In the 1960s, Southern segregationists couldn’t intimidate civil rights protesters into silence with dogs and fire hoses. So they went after their First Amendment rights. Police arrested people peacefully and legally protesting, praying, and running voter registration drives and local prosecutors charged them with crimes ranging from breaching the peace and trespassing to distributing literature without a permit.
Then the segregationists found a new strategy: Bringing libel suits against the newspapers covering the civil rights protests, with the hope they could cow the media into silence too. They won several suits including a $500,000 judgment from an Alabama court against The New York Times, which had run a full page ad from supporters of Martin Luther King that included minor factual errors in their description of the “unprecedented wave of terror” they were facing in the South.
In 1964, the suit was appealed all the way to the Supreme Court. In the landmark case The New York Times Company v. Sullivan, the nine justices unanimously sided with the Times on First Amendment grounds, with Justice William Brennan writing that America has a “profound national commitment to the principle that debate on public issues should be uninhibited, robust and wide-open.”
Fifty-six years later, the paper saved by America’s legal and cultural commitment to open debate no longer seems to support it. Two weeks ago, Times editorial page editor James Bennet was forced to resign over his decision to publish an opinion piece from Arkansas Sen. Tom Cotton, which argued for deployment of the U.S. military, if necessary, to quell urban rioting and looting that had broken out amid the otherwise peaceful George Floyd protests.
I didn’t agree at all with Sen. Cotton’s argument. Neither did most of his congressional colleagues, the Times newsroom or many of its readers. But this is precisely the kind of op-ed the Times is supposed to run. When the paper launched its op-ed page on Sept. 21, 1970, its editors described its purpose as “stimulating new thought and provoking new discussion on public problems,” with insights from outside contributors “whose views will very frequently be completely divergent from our own.”
Since then, the paper has invited op-ed contributions from people whose views and values undoubtedly diverge from those of most Times staffers and most Americans, including Russian President Vladimir Putin, the foreign minister of Iran, the deputy leader of the Taliban and the founder of Blackwater, the private security firm whose employees were convicted in U.S. federal court for the 2007 killing of unarmed Iraqi civilians.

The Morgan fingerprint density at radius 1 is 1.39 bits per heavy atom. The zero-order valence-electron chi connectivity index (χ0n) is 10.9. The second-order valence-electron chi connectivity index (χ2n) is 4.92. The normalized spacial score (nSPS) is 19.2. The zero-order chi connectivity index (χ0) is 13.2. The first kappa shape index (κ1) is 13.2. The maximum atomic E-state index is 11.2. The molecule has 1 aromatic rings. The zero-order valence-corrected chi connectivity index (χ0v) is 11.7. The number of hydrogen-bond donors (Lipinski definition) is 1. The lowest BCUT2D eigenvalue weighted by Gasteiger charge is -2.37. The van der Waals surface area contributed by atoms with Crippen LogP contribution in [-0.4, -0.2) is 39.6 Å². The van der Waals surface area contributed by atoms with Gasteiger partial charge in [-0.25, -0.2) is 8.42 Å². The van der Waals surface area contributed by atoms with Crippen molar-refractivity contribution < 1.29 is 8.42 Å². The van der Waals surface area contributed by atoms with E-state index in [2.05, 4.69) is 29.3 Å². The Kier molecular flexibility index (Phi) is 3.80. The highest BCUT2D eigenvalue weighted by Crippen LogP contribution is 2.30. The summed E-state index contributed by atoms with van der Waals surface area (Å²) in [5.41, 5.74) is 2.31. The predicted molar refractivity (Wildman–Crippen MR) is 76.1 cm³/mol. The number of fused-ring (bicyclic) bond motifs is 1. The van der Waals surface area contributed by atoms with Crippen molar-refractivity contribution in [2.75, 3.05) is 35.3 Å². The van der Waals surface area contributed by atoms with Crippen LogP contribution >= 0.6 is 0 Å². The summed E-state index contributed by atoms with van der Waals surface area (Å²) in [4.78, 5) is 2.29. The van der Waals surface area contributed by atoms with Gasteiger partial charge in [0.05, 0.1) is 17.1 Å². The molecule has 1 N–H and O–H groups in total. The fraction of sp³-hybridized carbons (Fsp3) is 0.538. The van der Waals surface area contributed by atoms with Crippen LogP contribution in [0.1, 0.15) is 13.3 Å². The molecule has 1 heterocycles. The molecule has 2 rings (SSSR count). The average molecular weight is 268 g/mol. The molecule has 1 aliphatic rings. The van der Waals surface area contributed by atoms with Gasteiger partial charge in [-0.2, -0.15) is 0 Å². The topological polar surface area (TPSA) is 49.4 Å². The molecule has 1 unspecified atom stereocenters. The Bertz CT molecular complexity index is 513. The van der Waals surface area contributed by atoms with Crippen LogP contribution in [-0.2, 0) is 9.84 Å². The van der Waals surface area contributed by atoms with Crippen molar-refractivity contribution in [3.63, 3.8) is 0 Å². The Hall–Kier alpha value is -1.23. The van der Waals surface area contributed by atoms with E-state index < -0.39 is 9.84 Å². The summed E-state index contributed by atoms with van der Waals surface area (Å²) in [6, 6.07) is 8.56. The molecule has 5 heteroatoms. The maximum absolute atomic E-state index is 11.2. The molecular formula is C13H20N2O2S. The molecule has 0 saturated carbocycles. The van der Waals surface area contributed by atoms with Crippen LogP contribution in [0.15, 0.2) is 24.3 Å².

Tom Cotton is a former U.S. Army captain and current U.S. senator who took to the pages of the Times on June 3 to express an opinion that, according to an ABC News poll taken that week, was supported by 52% of the American public. Suddenly, this is the one voice and one opinion the Times decided was beyond the pale?
If this were just any newspaper, maybe its decision wouldn’t really matter. But it isn’t just any paper. President Richard Nixon once wrote of the Times, “Some read it and like it. Some read it and don’t like it. But everybody reads it.” The Times is one of a few papers that set a tone for newsrooms and public forums everywhere. And the tone in America is increasingly one of hostility to the free speech and open debate that have sustained our democracy since the very beginning.
On the left, cancel culture mobs shout down and shame not just the avowed racists, misogynists and reactionaries who deserve the criticism they get, but plenty of other fair-minded and good-hearted people whose opinions simply run counter to those of the mob.
And on the right, President Trump’s commitment to open debate seems to extend only to people who have nice things to say about him. He calls protesters who support him “very good” people,” while on Friday he seemed to threaten a brutal police crackdown against anyone who showed up to protest his weekend rally in Tulsa. And now the president’s Justice Department is suing to halt the release of a critical book by his former national security adviser, John Bolton.
In America, we’re supposed to be comfortable with the dissemination of ideas that make us uncomfortable. We’re supposed to understand that when authorities or powerful institutions banish someone else’s idea from the public square, it won’t be long before they banish your idea too. We’re supposed to be able to speak our mind – without fear of losing our liberty or livelihood – and let others decide for themselves what they think about it.
The heroes who launched the modern civil rights era understood that better than anyone else. The day before he was assassinated, King gave his famous “I’ve Been to the Mountaintop” speech in which he implored America to “be true to what you said” in the Constitution.
King also said, “Somewhere I read of the freedom of speech.” I thought I read about that somewhere too.